Staff Case Studies
No matter how big or small the problem seems to be, our highly skilled and diverse team members are really good at listening and making people feel comfortable, and the stories shared by users of our service as part of our #NowICan campaign demonstrate the long-lasting, positive impact they have experienced as a result.
So many of our clients have suffered for a long time before coming to us, and we see how delays can make things more serious and longer lasting. One in three of us suffers from problems like this at some point in their lives so these feelings are quite normal, yet they are often hidden away.
We want to hear from you if you’ve realised you’re having more bad days than good. If this is the case, please don’t ignore it, call us straight away – you don’t even need to see your GP.
We are also encouraging organisations and businesses across Coventry and Warwickshire to spread the message to their staff and customers. Between us we can help to address the stigma wrongly attached to mental health, and to keep more people feeling well, healthy and positive, and able to keep going.”
Meet some of our team of dedicated and skilled counsellors and therapists:
High Intensity CBT (Cognitive Behavioural Therapy) Therapist
I am supporting the #NowICan campaign, because there are so many people across Coventry and Warwickshire who think they might need help, but don’t get it for whatever reason. I want to help break down barriers, so that more people can address their difficulties and live the life they want. We all have difficult days, but these shouldn’t be every day. It’s so easy to use our services, and they are free – just call the 024 766 1090, tell us what is troubling you and we’ll find the right person to help you.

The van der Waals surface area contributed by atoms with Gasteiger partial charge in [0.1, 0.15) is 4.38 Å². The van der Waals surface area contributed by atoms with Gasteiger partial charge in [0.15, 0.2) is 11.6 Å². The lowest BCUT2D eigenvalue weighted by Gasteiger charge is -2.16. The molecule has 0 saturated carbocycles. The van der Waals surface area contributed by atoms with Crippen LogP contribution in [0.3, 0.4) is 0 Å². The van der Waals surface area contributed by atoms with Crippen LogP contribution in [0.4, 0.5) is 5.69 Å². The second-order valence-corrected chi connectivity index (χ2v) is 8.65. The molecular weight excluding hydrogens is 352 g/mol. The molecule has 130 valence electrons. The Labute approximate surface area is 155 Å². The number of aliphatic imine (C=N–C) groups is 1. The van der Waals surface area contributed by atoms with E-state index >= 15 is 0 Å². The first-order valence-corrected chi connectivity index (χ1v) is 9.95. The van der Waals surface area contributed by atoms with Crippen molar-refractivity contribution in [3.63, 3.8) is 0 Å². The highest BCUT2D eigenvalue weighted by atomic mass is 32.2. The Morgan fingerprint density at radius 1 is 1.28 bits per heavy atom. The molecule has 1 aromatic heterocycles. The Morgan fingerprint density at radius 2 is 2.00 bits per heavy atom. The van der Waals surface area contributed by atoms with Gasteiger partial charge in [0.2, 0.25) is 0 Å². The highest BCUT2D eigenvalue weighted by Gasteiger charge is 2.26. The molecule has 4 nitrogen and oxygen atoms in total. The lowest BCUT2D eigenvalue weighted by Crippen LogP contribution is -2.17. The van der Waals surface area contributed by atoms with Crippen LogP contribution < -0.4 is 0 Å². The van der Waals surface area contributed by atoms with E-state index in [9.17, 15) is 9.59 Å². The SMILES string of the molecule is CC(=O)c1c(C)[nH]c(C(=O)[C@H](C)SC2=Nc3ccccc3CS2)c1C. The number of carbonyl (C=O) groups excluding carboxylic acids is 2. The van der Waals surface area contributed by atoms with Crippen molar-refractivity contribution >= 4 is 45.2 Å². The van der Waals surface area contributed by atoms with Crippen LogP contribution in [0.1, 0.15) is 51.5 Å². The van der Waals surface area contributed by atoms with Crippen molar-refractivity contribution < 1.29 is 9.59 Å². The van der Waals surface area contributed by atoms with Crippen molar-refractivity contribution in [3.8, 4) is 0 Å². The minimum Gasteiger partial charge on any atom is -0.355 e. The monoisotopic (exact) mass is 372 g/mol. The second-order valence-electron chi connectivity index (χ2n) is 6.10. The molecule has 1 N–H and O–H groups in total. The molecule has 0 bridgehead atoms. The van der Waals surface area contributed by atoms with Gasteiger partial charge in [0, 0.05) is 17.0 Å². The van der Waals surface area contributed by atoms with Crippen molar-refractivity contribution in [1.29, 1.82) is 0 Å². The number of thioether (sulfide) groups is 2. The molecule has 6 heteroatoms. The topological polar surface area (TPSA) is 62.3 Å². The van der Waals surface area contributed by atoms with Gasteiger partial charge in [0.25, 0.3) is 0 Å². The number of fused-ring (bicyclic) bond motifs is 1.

Every day, I help many people to address difficult situations or feelings that they are experiencing. They might be worrying a lot about things, feel low or unhappy, don’t feel much like joining in, can’t sleep or can’t find their motivation. Sometimes this is linked to something specific like a traumatic experience, but quite often people don’t know exactly why they are thinking, feeling or behaving the way they do.
As a therapist, I help people to make sense of how they are feeling and help them understand their world better. I respect how people feel and what they say to me and I make sure they feel comfortable. I give them time and space to talk through things when they want to and, between us, we create a genuine bond of trust.
I chose this career as a teenager and have never looked back. It is always a privilege and a pleasure to see someone who has been struggling start to make sense of their problems, make changes, feel able to set goals and then work towards them. My aim is always to empower people so they feel able to support themselves and so that they no longer need me - even though I am always here for them, of course.
I was born in Italy, I’m married with two children and, a big fan of football, I split my allegiance between Inter Milan and Liverpool.
High Intensity CBT (Cognitive Behavioural Therapy) Therapist , Coventry
I am supporting the #NowICan campaign so that more people know it’s OK not to feel OK. 1 in 3 of us faces difficulties with mental health at some point, and so it’s quite ‘normal’ - no individual or group in society is immune from mental health difficulties. When you’re not feeling OK, it’s easy to get support from trained practitioners like me. Our services are free and we provide all sorts of support tailored to the needs of all sorts of people. We will help you address whatever challenges you face, so that you can feel more like yourself again, feel more in control, and get more enjoyment out of life.
There is no single group or individual in society that is immune from mental health difficulties, says therapist Sadia Noreen.
While poverty, homelessness, alcohol and drug misuse can lead to mental health problems, there is no so-called typical client seeking help and support from Sadia and her colleagues at Coventry and Warwickshire Partnership NHS Trust’s psychological therapies (IAPT) team.
“We provide care, support and counselling for anyone from 16 upwards, men and women from all sorts of backgrounds. Conditions can include mild to severe anxiety, PTSD (post-traumatic stress disorder), depression and obsessive compulsive disorder,” she says.